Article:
About Saggar Firing
A saggar is a lidded container made from strong, durable clay. They have been used worldwide for centuries, as a practical way to protect ceramics from the harsh firing conditions in a kiln.
Kilns were fueled using wood, coal, anthracite and animal dung. The ceramics were placed inside the lidded saggars which would shield them from any flying debris, whilst still reaching the correct temperatures.
Today saggars are used as an enclosed mini environment, placed within a larger gas kiln. Combustible items are deliberately placed into the saggar, which then burn and release fumes during the firing. Trapped by the lid, the fumes seep into the ceramic's semi porous surface.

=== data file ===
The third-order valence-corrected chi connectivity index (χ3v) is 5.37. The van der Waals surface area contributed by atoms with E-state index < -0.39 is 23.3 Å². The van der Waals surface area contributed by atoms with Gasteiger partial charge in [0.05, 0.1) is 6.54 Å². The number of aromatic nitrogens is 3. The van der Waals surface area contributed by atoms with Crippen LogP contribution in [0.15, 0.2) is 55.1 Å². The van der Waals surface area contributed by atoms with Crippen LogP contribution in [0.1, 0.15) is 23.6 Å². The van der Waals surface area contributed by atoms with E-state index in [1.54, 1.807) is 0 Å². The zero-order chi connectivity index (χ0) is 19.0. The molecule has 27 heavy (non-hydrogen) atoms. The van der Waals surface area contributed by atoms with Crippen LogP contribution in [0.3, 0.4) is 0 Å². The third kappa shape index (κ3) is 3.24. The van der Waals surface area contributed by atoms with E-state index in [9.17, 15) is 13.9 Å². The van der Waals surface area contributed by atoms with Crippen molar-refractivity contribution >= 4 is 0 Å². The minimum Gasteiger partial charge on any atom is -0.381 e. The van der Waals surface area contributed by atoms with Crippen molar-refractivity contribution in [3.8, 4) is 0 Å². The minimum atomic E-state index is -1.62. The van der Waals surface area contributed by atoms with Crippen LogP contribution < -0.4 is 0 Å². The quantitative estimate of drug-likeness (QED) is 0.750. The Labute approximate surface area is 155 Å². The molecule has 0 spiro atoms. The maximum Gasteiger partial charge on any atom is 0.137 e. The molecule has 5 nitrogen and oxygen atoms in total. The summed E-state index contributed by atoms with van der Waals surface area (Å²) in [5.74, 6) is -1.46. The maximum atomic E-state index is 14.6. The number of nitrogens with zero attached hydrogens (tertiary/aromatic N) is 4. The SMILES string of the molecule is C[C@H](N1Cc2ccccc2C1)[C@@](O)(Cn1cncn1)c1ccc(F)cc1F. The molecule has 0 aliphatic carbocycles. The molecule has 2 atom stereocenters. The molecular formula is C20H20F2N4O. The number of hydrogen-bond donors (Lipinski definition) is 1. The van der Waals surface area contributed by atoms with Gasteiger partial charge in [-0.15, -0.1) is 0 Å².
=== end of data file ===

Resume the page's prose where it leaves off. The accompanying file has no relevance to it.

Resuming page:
I use local West Cork sawdust, seaweeds and grasses, metal wires and found objects that I collect, soaking them in oxides and mineral compounds. They are carefully wrapped around my ceramic pieces and burn in the firing, producing fumes of vivid colour. Remnants of the wires and organic matter can fuse to the surface creating surprise markings and textures.
The saggars allow me to achieve a huge variety of colour with subtle tones and depth, reminiscent of the environment around me. With each firing, I have an idea of the kind of results I will get but I am consistently surprised at the final outcome. The anticipation and excitement of opening up a fired saggar to see the finished piece emerge, is a constant inspirational and motivating force for me.